Mexican Street Corn: The Cultural Significance of the Elote Recipe

Both in Mexico, elote is a staple dish of summertime. It’s a traditional recipe, but during modern times, elote has been largely known as street cart food. Fresh corn on the cob is essential for making good elote. Other ingredients include mayonnaise or butter (mayonnaise is the traditional choice), chile powder, cotija cheese, lime juice, and cilantro. This simple street dish has had a large cultural impact. It’s a big of a part of Mexican culture as apple pie is in the United States.

History of Elote

“Elote” translates from Spanish to English as “corn.” Corn, of course, is a staple in much of Mexican cooking; it’s used to make masa, which is then used to make tortillas and other staple foods. Corn dates back to 6600 B.C.E., when the crop was first grown in Honduras. During the 15th century, corn spread across North America. Once a simple street food, elote is now making its way onto fine dining menus across the continent.

American Influence on Elote

American and Mexican American chefs dish up elote on street corners and in restaurants across the country. However, they often put their own spin on the classic recipe. For instance, an Atlanta restaurant turns elote into a spoonable food, serving it in a bowl with rich, warm queso. Social media has also led to changes in the recipe. One TikTok creator suggests grilling the corn for elote much like ribs are grilled. Meanwhile, some people are adding crushed Doritos or Cheetos to the classic recipe.

Cultural Appropriation of Mexican Traditions

Social media is blamed for a lot of societal ills, and that includes cultural appropriation. Cultural appropriation is when a majority group adopts parts of a minority’s groups cultural traditions in a way that’s exploitative or disrespectful, often while erasing the tradition’s origins. Often, this happens with food. For example, while an Atlanta restaurant was praised for putting elote into a bowl dish, this basic concept wasn’t new: Mexican cooking tradition developed this recipe generations ago. It’s called esquites, and the recipe literally dates back to the Aztecs. TikTok creators also had the idea of putting elote, with many of them referring to it as Mexican street corn salad. It’s not fair to just blame TikTok, though. Recipes for Mexican street corn salad are all over the internet. Few, if any, of these recipes acknowledge the cultural tradition that birthed elote or the fact that esquites is a centuries-old Mexican recipe that’s an important part of the culture’s culinary tradition.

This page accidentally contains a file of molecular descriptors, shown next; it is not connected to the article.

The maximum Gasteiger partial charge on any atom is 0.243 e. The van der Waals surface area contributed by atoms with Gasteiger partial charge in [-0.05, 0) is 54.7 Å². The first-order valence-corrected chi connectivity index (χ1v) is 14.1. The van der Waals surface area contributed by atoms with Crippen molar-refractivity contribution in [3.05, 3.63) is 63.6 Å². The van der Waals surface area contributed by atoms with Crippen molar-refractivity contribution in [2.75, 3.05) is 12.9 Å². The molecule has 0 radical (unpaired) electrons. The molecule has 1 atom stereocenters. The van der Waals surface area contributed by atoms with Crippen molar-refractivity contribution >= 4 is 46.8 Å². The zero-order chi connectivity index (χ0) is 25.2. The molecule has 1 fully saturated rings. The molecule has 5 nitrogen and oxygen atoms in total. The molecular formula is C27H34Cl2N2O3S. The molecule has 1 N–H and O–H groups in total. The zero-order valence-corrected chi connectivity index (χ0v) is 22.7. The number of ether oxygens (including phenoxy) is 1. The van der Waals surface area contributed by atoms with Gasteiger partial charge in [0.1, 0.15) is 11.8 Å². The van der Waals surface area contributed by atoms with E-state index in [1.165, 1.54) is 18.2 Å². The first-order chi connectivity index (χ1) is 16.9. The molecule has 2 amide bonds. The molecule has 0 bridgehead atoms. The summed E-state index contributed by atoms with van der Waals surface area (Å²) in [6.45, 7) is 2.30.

The non-stop cultural appropriation and even erasure of Mexican food traditions caused one TikTok creator to strike back. In a viral video, Daniela Rabalais explained a great “new” dish called “sausage tacos,” involving a sausage inside a “fluffy tortilla”; they’re better known as hot dogs. The video racked up millions of views as she parodied how Americans present the culinary traditions of Black, indigenous, and Latin people as new recipes of their own creation. Rabalais was inspired in part by the influx of elote recipes.

However, the cultural appropriation of Mexican food traditions goes much further. For example, “spa water” started trending, with online creators touting this “new creation” made of blended fruits or vegetables that were then mixed with sweetener, water, and ice. But Mexican families have made this concoction for centuries under its original name, agua fresca. This culinary appropriation goes back a lot farther than the birth of social media, though. Cowboy caviar is a popular American recipe that predates all forms of social media. The first known American to make the dish was Helen Corbitt, who directed food service at the famous Neiman Marcus department store in downtown Dallas. Neiman Marcus first served the dish in the 1940s. But Corbitt’s cowboy caviar is actually a tweaked take on the classic Mexican dish ceviche, proving that cultural appropriation of Mexican recipes has a long history.

This page was last updated by Megan Miller